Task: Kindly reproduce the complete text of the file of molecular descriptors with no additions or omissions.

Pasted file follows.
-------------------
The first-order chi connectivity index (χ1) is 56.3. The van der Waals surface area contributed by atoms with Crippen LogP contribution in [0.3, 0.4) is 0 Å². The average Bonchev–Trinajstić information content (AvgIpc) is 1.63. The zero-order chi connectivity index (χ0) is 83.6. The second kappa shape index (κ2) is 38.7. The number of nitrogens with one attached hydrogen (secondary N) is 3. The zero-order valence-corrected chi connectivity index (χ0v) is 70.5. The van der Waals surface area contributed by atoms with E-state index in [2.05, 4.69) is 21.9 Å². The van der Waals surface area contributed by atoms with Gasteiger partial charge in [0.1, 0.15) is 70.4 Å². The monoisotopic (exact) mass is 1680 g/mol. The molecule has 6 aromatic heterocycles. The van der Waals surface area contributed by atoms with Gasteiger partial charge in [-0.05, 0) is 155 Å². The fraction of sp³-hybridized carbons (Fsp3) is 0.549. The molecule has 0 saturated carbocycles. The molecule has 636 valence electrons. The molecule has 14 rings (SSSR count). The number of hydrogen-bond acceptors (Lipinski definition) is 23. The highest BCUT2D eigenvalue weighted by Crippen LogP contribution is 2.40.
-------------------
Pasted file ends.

The first-order chi connectivity index (χ1) is 56.3. The van der Waals surface area contributed by atoms with Crippen LogP contribution in [0.3, 0.4) is 0 Å². The average Bonchev–Trinajstić information content (AvgIpc) is 1.63. The zero-order chi connectivity index (χ0) is 83.6. The second kappa shape index (κ2) is 38.7. The number of nitrogens with one attached hydrogen (secondary N) is 3. The zero-order valence-corrected chi connectivity index (χ0v) is 70.5. The van der Waals surface area contributed by atoms with E-state index in [2.05, 4.69) is 21.9 Å². The van der Waals surface area contributed by atoms with Gasteiger partial charge in [0.1, 0.15) is 70.4 Å². The monoisotopic (exact) mass is 1680 g/mol. The molecule has 6 aromatic heterocycles. The van der Waals surface area contributed by atoms with Gasteiger partial charge in [-0.05, 0) is 155 Å². The fraction of sp³-hybridized carbons (Fsp3) is 0.549. The molecule has 0 saturated carbocycles. The molecule has 636 valence electrons. The molecule has 14 rings (SSSR count). The number of hydrogen-bond acceptors (Lipinski definition) is 23. The highest BCUT2D eigenvalue weighted by Crippen LogP contribution is 2.40.